My Time In Wassaic
Lavinia Roberts is a published and award-winning playwright, puppet designer, and educator. She has over 50 plays published with Applause Books, Big Dog Plays, Brooklyn Publishers, Heuer Publishing, Plays: The Drama Magazine for Young People, Pioneer Drama, Smith and Kraus, and others. Her work has been performed in all 50 states and internationally in Australia, Canada, Ireland, Singapore, South Africa, South Korea, Turkey, and the United Kingdom.
with Joe Brommel, April 2019
I want to ask about the role of speculative and/or science fiction in your work. On your site, you say that you're interested in it “as a way to reexamine our world and imagine and explore different ways of being and perceiving.” Can you talk a little bit more about that, specifically as it relates to theater?
Well, what I appreciate a lot about science fiction is that you can explore contemporary issues or create entirely new worlds with new social constructions and values; it can be a space that isn't necessarily as sexist as our culture, or it can be a space where you're specifically exploring sexism and are able to have a conversation about it. As a medium, that's what really interests me and excites me.
As a theater-maker, it's also exciting because when you're considering the aesthetics of the world you have the opportunity to create something that's completely fantastical and different. I appreciate how ephemeral theater is and how everyone is really present in the moment, sharing in that world and that space. It’s really rooted in community and ritual and play — you're working with choreographers, and directors, and designers, and performers, and they're all bringing their different skill sets and imaginations. So if you give them this fantastical script and world they have a lot of space to play together and create something completely unique together.
I think science fiction is an enticingly wide-open genre right now, too. In the past it was white dudes writing about green aliens with laser guns, but a lot of past sci-fi tropes are being blown up right now.
Yeah, I’m someone who's very anxious about climate change and the future of our planet, but I'm also someone who's very hopeful. I believe that technology is a tool that we can use to live sustainably, and have better lives where everyone can reach their full potential, and contribute in a way that nurtures them and the community. But technology is all about how we use it. If you ever want to freak yourself out, just look up nanoweapons.
For sure. But that nuance gets lost in a lot of science fiction. Most of the time it either has a blind optimism in technology or an uninteresting pessimism in technology. With the latter I’m thinking of things like Black Mirror, where the message, more often than not, is just: “technology is bad!”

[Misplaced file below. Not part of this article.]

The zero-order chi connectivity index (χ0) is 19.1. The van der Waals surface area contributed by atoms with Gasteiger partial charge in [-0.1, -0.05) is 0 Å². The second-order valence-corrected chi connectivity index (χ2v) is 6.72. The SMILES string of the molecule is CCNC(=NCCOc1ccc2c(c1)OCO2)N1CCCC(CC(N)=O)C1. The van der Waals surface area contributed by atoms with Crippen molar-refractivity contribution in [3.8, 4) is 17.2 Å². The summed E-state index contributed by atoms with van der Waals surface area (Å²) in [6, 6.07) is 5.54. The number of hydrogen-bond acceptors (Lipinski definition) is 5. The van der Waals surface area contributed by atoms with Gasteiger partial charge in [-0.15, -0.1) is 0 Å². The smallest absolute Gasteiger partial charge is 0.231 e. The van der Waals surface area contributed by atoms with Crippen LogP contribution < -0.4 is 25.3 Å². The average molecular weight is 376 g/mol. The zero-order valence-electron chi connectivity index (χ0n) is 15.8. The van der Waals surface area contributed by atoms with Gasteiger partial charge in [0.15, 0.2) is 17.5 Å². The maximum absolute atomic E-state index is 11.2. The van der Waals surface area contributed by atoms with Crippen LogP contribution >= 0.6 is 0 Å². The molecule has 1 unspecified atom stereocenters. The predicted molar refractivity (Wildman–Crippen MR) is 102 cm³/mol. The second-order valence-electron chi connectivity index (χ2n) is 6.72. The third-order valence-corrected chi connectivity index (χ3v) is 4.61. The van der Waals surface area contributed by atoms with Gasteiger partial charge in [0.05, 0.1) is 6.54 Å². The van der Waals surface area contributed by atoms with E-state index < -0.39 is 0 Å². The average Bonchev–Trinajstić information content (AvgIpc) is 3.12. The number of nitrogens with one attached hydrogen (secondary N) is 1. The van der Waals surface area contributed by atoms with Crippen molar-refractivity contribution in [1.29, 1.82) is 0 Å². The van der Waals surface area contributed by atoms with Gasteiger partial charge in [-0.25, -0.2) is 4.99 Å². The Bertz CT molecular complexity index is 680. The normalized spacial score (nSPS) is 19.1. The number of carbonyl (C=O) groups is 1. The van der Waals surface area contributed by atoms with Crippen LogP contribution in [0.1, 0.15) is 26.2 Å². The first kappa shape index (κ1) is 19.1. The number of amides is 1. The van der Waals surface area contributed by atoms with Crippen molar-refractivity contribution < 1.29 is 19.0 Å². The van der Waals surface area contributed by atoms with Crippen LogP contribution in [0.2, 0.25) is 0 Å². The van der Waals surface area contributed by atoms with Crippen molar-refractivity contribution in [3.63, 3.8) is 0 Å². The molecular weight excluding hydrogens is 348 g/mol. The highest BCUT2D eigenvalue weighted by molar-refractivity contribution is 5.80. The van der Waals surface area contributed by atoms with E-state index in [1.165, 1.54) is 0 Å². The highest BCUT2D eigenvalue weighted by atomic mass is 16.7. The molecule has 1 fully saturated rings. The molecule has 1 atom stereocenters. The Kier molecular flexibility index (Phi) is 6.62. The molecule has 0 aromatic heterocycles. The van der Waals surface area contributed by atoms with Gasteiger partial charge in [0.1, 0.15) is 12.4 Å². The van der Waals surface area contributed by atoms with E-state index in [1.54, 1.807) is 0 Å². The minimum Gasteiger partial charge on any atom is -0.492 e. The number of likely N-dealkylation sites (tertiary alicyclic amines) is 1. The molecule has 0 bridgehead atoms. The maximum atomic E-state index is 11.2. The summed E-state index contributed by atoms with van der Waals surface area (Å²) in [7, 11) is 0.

Yeah, I think sometimes it's easier to scare people than to inspire people. But, again, I'm a very hopeful person, and I think our issues with technology have more to do with corporations and oligarchies being centered around making money than on what would be best for society as a whole.
I liked what you said about the “ephemeral” nature of theater, too. Can you talk more about that? Because I think in a lot of visual art, the assumption is that if something is good it will last longer. Ephemerality isn't valued in and of itself.
Well, in a consumerist, capitalist culture we're really centered on permanence and accruing material goods, but theater is about experience. Theater makes you live in the present and be empathetic towards these characters and these worlds, have a discussion and experience as a community, and be asked questions as a community. And I appreciate how each performance is different and changes depending on the energy from those who are experiencing the work and those who are performing the work for the audience.
Can you talk about how site-specificity plays into that? Because you've created installations or staged theater pieces in interesting places like a museum ship, an abandoned hospital, a Victorian house, a national park, and a 50s hotel. And that interest in community seems adjacent to an interest in site-specificity.
What I appreciate about doing work site-specifically is that the space already has a narrative and a history. I'm really interested in using imagery and iconography that speaks to people on a subconscious level, and I think that happens when you have a really interesting space that has a narrative, and a history, and a feeling to it already. And then, depending on the location, it can become more accessible to audiences who maybe don't have access to or don’t feel welcome in traditional theater spaces that are further away or don't reflect stories that interest them.
What did you end up working on in Wassaic, then?
I was working on a play called The Centenarians, which is about a future where nanotechnology helps people live longer lives, but where only very wealthy people have access to it. This Massachusetts senator’s working to make it accessible to everyone, but there's another senator who’s in the pocket of the corporation that owns the nanotechnology, and who’s over 100 but still looks like he's in his 20s.
I say that I write plays because I have questions I don't know the answers to. So that play asks questions about how we might behave differently and the implications for the planet’s natural resources if people could live a long time, and about the huge disparity between the health care of really wealthy people and really poor people. We did a reading of it while I was in Wassaic, which was good because I got to ask questions about people’s experiences and perceptions, and which ideas would bring up more interesting conversations.
Photo by Jeff Barnett-Winsby